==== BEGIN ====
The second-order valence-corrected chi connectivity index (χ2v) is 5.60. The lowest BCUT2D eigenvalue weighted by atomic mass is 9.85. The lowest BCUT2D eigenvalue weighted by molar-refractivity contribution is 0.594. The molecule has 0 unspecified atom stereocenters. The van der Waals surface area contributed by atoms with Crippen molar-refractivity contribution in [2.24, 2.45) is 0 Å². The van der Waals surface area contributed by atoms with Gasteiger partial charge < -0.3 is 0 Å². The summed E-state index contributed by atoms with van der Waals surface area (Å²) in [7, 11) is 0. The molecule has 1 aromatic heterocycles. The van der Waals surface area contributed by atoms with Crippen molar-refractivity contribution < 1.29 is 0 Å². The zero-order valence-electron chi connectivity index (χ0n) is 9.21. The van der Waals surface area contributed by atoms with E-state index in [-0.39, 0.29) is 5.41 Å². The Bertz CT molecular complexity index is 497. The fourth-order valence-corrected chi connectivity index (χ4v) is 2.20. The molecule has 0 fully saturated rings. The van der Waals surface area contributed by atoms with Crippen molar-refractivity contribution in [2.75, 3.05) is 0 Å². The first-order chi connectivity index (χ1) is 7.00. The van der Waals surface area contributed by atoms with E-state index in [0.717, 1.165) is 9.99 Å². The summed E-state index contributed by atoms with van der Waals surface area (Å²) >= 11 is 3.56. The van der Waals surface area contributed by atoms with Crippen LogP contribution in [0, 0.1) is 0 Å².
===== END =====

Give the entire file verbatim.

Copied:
The second-order valence-corrected chi connectivity index (χ2v) is 5.60. The lowest BCUT2D eigenvalue weighted by atomic mass is 9.85. The lowest BCUT2D eigenvalue weighted by molar-refractivity contribution is 0.594. The molecule has 0 unspecified atom stereocenters. The van der Waals surface area contributed by atoms with Crippen molar-refractivity contribution in [2.24, 2.45) is 0 Å². The van der Waals surface area contributed by atoms with Gasteiger partial charge < -0.3 is 0 Å². The summed E-state index contributed by atoms with van der Waals surface area (Å²) in [7, 11) is 0. The molecule has 1 aromatic heterocycles. The van der Waals surface area contributed by atoms with Crippen molar-refractivity contribution < 1.29 is 0 Å². The zero-order valence-electron chi connectivity index (χ0n) is 9.21. The van der Waals surface area contributed by atoms with E-state index in [-0.39, 0.29) is 5.41 Å². The Bertz CT molecular complexity index is 497. The fourth-order valence-corrected chi connectivity index (χ4v) is 2.20. The molecule has 0 fully saturated rings. The van der Waals surface area contributed by atoms with Crippen molar-refractivity contribution in [2.75, 3.05) is 0 Å². The first-order chi connectivity index (χ1) is 7.00. The van der Waals surface area contributed by atoms with E-state index in [0.717, 1.165) is 9.99 Å². The summed E-state index contributed by atoms with van der Waals surface area (Å²) >= 11 is 3.56. The van der Waals surface area contributed by atoms with Crippen LogP contribution in [0, 0.1) is 0 Å².